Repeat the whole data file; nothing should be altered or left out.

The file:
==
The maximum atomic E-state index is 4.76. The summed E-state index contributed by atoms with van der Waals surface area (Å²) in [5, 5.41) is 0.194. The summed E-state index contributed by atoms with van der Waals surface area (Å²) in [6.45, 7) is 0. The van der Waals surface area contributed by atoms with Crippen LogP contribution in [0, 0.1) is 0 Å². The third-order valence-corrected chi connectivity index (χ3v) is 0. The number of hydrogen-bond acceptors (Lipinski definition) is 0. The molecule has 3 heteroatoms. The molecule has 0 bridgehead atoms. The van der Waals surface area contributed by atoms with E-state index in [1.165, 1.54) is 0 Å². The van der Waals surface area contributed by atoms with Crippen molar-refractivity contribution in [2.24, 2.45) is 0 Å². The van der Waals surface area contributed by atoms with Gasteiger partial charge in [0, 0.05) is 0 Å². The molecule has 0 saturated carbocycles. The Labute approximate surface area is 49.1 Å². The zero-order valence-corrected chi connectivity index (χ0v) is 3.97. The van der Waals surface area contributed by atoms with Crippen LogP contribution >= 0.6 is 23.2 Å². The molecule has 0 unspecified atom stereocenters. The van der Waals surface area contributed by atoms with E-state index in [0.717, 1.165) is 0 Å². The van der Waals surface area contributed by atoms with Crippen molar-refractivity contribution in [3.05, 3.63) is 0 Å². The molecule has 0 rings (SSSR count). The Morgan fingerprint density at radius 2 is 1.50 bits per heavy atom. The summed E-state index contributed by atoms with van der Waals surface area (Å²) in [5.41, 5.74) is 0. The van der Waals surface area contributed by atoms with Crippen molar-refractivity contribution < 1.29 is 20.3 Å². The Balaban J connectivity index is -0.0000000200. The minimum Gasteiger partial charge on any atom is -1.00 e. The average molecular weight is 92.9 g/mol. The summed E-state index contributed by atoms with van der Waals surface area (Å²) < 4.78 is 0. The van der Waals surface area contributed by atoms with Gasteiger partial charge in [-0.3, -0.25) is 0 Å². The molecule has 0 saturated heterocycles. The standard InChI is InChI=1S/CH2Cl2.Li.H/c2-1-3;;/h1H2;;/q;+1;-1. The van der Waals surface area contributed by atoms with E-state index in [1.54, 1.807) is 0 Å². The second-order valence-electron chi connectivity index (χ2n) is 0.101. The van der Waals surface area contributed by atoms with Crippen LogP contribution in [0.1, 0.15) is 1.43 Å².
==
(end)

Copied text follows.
The maximum atomic E-state index is 4.76. The summed E-state index contributed by atoms with van der Waals surface area (Å²) in [5, 5.41) is 0.194. The summed E-state index contributed by atoms with van der Waals surface area (Å²) in [6.45, 7) is 0. The van der Waals surface area contributed by atoms with Crippen LogP contribution in [0, 0.1) is 0 Å². The third-order valence-corrected chi connectivity index (χ3v) is 0. The number of hydrogen-bond acceptors (Lipinski definition) is 0. The molecule has 3 heteroatoms. The molecule has 0 bridgehead atoms. The van der Waals surface area contributed by atoms with E-state index in [1.165, 1.54) is 0 Å². The van der Waals surface area contributed by atoms with Crippen molar-refractivity contribution in [2.24, 2.45) is 0 Å². The van der Waals surface area contributed by atoms with Gasteiger partial charge in [0, 0.05) is 0 Å². The molecule has 0 saturated carbocycles. The Labute approximate surface area is 49.1 Å². The zero-order valence-corrected chi connectivity index (χ0v) is 3.97. The van der Waals surface area contributed by atoms with Crippen LogP contribution >= 0.6 is 23.2 Å². The molecule has 0 unspecified atom stereocenters. The van der Waals surface area contributed by atoms with E-state index in [0.717, 1.165) is 0 Å². The van der Waals surface area contributed by atoms with Crippen molar-refractivity contribution in [3.05, 3.63) is 0 Å². The molecule has 0 rings (SSSR count). The Morgan fingerprint density at radius 2 is 1.50 bits per heavy atom. The summed E-state index contributed by atoms with van der Waals surface area (Å²) in [5.41, 5.74) is 0. The van der Waals surface area contributed by atoms with Crippen molar-refractivity contribution < 1.29 is 20.3 Å². The Balaban J connectivity index is -0.0000000200. The minimum Gasteiger partial charge on any atom is -1.00 e. The average molecular weight is 92.9 g/mol. The summed E-state index contributed by atoms with van der Waals surface area (Å²) < 4.78 is 0. The van der Waals surface area contributed by atoms with Gasteiger partial charge in [-0.3, -0.25) is 0 Å². The molecule has 0 saturated heterocycles. The standard InChI is InChI=1S/CH2Cl2.Li.H/c2-1-3;;/h1H2;;/q;+1;-1. The van der Waals surface area contributed by atoms with E-state index in [1.54, 1.807) is 0 Å². The second-order valence-electron chi connectivity index (χ2n) is 0.101. The van der Waals surface area contributed by atoms with Crippen LogP contribution in [0.1, 0.15) is 1.43 Å².